Georgia (/ˈdʒɔːrdʒə/; Georgian: საქართველო, tr. Sakartvelo, IPA: [sɑkʰɑrtʰvɛlɔ] ) is a country in Eurasia, located on the crossroads of Eastern Europe and West Asia. Nestled between the Greater Caucasus and Lesser Caucasusmountain ranges, it is bounded to the west by the Black Sea, to the north and northeast by Russia, to the south by Turkey and Armenia, and to the southeast by Azerbaijan. The capitaland largest city is Tbilisi. Georgia covers a territory of 69,700 square kilometres (26,911 sq mi), and its 2015 population is about 3.75 million. Georgia is a unitary, semi-presidential republic, with the government elected through a representative democracy.
Official languages: Georgian
Currency: Georgian Lari
Time Zone: UTC+04:00
According to the legend it was Georgia that the Mother of God had to go with the apostolic sermon spreading the doctrine of Christ in new lands. Therefore, Georgia is considered the country chosen by the Mother of God who is the patroness of this jewel land located in the Heart of Caucasus at the crossroads where the West meets the East.
However, at the Savior's will the Virgin Mary was left in Jerusalem. Instead of her St. Apostle Andrew the First-Called went there (Part of His relics preserved in Mtskheta Svetitskhoveli Cathedral). Other apostils to have preached Christianity in Georgia where St. Simon the Zealot (Canaanean, it was Simon's wedding that Christ and his disciples attended in Cana of Galilee in which Christ turned water in six stone jars to wine), Saint Matthias (apostle chosen to replace Judas Iscariot), St. Bartholomew the Apostle, St. Thomas the Apostle (the head of the Apostle kept in Tbilisi Sioni Cathedral). Sources also mention St. Peter the Apostle to have traveled to Georgia while two other Apostilles of Christ are also named by other sources.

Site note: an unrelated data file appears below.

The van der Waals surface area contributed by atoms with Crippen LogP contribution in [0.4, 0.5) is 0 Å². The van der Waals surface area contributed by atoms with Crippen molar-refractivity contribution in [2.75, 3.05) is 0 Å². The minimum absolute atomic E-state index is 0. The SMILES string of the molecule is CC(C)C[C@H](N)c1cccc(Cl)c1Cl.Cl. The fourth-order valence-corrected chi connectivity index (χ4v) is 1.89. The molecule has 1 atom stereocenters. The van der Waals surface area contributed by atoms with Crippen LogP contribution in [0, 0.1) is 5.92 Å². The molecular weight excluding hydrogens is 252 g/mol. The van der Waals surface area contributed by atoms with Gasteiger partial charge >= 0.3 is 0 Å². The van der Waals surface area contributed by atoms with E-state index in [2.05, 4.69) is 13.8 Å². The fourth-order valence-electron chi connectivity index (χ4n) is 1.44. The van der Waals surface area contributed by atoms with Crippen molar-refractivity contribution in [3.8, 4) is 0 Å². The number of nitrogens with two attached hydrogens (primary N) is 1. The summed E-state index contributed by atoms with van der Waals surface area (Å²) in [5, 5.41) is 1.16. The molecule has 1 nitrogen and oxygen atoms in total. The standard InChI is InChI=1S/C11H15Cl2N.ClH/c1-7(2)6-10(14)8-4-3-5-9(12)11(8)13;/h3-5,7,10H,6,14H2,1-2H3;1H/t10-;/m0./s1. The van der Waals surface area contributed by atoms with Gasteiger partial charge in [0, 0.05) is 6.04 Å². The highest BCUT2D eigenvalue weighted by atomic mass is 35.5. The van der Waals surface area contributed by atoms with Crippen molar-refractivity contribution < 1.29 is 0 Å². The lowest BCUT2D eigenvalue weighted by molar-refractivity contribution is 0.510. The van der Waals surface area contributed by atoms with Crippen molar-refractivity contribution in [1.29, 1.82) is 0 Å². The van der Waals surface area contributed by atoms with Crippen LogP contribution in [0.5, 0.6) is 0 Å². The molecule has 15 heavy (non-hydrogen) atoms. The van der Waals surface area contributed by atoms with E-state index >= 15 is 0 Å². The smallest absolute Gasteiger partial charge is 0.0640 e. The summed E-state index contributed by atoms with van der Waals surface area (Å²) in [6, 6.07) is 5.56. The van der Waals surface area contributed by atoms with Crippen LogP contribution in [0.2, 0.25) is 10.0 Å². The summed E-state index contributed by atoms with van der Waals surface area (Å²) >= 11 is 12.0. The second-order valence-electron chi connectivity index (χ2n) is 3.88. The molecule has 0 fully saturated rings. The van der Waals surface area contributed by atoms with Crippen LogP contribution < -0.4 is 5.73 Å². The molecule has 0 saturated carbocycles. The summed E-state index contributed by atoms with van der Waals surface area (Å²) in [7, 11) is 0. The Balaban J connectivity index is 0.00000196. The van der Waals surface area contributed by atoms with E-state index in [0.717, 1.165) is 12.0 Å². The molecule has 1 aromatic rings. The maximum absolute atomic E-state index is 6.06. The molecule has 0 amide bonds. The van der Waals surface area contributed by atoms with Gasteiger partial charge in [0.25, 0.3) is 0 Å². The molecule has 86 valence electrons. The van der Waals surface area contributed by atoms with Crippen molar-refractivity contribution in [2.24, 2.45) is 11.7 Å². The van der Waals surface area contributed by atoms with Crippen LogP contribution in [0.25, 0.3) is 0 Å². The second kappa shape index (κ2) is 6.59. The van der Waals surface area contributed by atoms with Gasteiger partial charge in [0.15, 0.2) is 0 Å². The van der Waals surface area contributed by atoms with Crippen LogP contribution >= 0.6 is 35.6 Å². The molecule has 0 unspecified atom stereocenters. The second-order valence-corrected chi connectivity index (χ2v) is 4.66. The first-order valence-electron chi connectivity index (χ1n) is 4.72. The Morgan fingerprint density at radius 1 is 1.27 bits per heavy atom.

It was in 4th century AD that St. Nino, Equal of the Apostles and Enlightener of Georgia reached the borders of the ancient Georgian Kingdom of Iberia preaching the Christian faith when Christianity was adopted as state religion in Georgia. The Grapevine Cross also known as the Georgian cross or Saint Nino's cross is a major symbol of the Georgian Orthodox Church and is preserved in Tbilisi Sioni Cathedral.
The Georgian Orthodox Church gained autocephaly during the early Middle Ages; it was abolished during the Russian domination of the country, restored in 1917 and fully recognised by the Ecumenical Patriarchate of Constantinople in 1990.The special status of the Georgian Orthodox Church is officially recognised in the Constitution of Georgia and the Concordat of 2002, although religious institutions are separate from the state, and every citizen has the right of religion.